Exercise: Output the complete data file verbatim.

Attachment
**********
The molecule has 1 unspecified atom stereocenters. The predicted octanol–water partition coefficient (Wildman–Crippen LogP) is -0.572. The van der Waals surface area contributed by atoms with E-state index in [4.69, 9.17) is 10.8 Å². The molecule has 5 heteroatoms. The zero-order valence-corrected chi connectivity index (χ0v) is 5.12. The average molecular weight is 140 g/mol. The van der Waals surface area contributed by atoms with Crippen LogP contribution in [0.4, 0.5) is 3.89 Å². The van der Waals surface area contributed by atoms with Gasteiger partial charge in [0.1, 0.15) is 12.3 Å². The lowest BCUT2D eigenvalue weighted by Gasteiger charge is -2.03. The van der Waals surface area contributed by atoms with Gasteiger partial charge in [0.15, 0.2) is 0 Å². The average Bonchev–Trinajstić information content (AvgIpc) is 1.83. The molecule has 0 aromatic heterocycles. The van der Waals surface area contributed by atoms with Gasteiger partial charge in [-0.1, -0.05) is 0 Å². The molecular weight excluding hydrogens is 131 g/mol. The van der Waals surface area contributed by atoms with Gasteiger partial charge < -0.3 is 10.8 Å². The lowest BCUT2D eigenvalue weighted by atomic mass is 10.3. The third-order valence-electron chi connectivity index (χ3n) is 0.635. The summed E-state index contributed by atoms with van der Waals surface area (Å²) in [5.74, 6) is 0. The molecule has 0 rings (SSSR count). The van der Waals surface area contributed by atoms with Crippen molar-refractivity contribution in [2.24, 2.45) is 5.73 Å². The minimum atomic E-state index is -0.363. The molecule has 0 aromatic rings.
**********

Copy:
The molecule has 1 unspecified atom stereocenters. The predicted octanol–water partition coefficient (Wildman–Crippen LogP) is -0.572. The van der Waals surface area contributed by atoms with E-state index in [4.69, 9.17) is 10.8 Å². The molecule has 5 heteroatoms. The zero-order valence-corrected chi connectivity index (χ0v) is 5.12. The average molecular weight is 140 g/mol. The van der Waals surface area contributed by atoms with Crippen LogP contribution in [0.4, 0.5) is 3.89 Å². The van der Waals surface area contributed by atoms with Gasteiger partial charge in [0.1, 0.15) is 12.3 Å². The lowest BCUT2D eigenvalue weighted by Gasteiger charge is -2.03. The van der Waals surface area contributed by atoms with Gasteiger partial charge in [0.15, 0.2) is 0 Å². The average Bonchev–Trinajstić information content (AvgIpc) is 1.83. The molecule has 0 aromatic heterocycles. The van der Waals surface area contributed by atoms with Gasteiger partial charge in [-0.1, -0.05) is 0 Å². The molecular weight excluding hydrogens is 131 g/mol. The van der Waals surface area contributed by atoms with Gasteiger partial charge < -0.3 is 10.8 Å². The lowest BCUT2D eigenvalue weighted by atomic mass is 10.3. The third-order valence-electron chi connectivity index (χ3n) is 0.635. The summed E-state index contributed by atoms with van der Waals surface area (Å²) in [5.74, 6) is 0. The molecule has 0 rings (SSSR count). The van der Waals surface area contributed by atoms with Crippen molar-refractivity contribution in [2.24, 2.45) is 5.73 Å². The minimum atomic E-state index is -0.363. The molecule has 0 aromatic rings.